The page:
“Did you know that tuataras can live until they are over 100 years old? Or that there are 43 species of native geckos and 64 different species of native skinks in New Zealand? This handy guidebook describes them all, along with native frogs and sea turtles and sea-snakes found in New Zealand waters.
Reptiles and Amphibians of New Zealand: A Field Guide is an excellent guide to all of these species. Each species has a minimum of two pages devoted to it with a full-colour photo against a white background to help with their identification, a measurement of their possible size, and a New Zealand map showing their present location. Also included is a written description of the reptile, notes on the natural history, the habitat of the species and distinguishing features that differ from other similar animals found in their location.
There is also a key that distinguishes all the reptiles found and a list of reptiles found in each region of New Zealand.
My partner, a retired zoo vet cast his critical eye over this book and commented:
“While each reptile has its adult length mentioned (or more correctly its snout to vent length as most are capable of losing their tails), the adult weight is only covered in some species, presumably because the information is not readily available. Also not mentioned is any record of the birth or hatch weight of the reptiles which would help with the identification of juveniles. More importantly reference to the current conservation status (i.e. whether the species is endangered, threatened etc.) of the various species is not covered, which is quite a major omission.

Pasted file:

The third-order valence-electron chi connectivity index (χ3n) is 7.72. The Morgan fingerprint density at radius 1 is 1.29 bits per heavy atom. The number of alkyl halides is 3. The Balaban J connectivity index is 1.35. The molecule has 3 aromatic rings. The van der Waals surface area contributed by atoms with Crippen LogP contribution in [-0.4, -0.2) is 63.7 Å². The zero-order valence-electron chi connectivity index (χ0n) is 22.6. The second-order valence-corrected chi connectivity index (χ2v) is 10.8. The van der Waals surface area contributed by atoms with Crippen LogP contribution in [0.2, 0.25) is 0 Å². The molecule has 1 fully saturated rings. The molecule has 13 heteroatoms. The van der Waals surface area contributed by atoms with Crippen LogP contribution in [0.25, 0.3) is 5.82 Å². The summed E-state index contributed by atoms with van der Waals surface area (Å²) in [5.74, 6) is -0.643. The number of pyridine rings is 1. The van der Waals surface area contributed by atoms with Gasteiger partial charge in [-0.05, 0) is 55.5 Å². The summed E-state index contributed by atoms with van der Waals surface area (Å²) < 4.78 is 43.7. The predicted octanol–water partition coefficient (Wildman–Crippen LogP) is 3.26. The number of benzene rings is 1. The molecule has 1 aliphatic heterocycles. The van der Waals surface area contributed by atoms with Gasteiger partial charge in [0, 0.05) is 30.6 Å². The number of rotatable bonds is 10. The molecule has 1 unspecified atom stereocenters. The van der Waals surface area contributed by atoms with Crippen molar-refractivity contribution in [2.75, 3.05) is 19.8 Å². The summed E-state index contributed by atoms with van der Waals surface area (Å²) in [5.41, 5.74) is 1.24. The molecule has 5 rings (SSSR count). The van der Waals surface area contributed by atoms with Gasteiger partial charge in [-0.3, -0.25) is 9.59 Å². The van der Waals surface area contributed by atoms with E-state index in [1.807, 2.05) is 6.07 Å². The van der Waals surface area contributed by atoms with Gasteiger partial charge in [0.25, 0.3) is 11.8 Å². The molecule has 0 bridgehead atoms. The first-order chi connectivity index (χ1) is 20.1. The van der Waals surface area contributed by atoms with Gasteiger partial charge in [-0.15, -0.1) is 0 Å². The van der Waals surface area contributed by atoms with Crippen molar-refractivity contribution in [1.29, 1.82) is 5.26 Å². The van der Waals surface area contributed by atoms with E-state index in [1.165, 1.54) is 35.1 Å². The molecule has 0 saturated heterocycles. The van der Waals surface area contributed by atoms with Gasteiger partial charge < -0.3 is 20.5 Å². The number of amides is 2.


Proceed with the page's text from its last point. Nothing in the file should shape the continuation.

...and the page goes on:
Despite this, the book is an excellent guide for any herpetologist, or an aspiring amateur, to assist in the identification of the large number of reptiles and amphibians found in New Zealand, and to read brief notes about those they find.”
We have never before seen a skink in our house but as I was writing this review one slithered out of the garden into our lounge. What a curious coincidence! We hastily consulted the Field Guide and confirmed it was a rainbow skink. All our native skink and gecko species4 are endemic except for this Aussie interloper which has successfully established itself here.5 Scientists think this species probably arrived accidentally on a ship from Australia.
We are unlikely to catch sight of many of the Reptiles and Amphibians described in this handbook (except in zoos and predator-free reserves). Like our birds, their numbers have been severely depleted since the arrival of humans who brought with them mammalian predators and the destroyed much of their habitat. So unlike field guides about our NZ birds, you may not be able to put this one to a great deal of practical use.
But I think it is a book which nature-loving families would find fascinating and a good introduction to a whole lot of creatures they may well not have known existed here in New Zealand and which are an important part of our rich biodiversity.
Reptiles and Amphibians of New Zealand: A field guide by Dylan van Winkel, Marleen Baling and Rod Hitchmough. Auckland University Press. RRP $49.99.
Reviews by Lyn Potter
Parent and grandparent, Avid traveler, writer & passionate home cook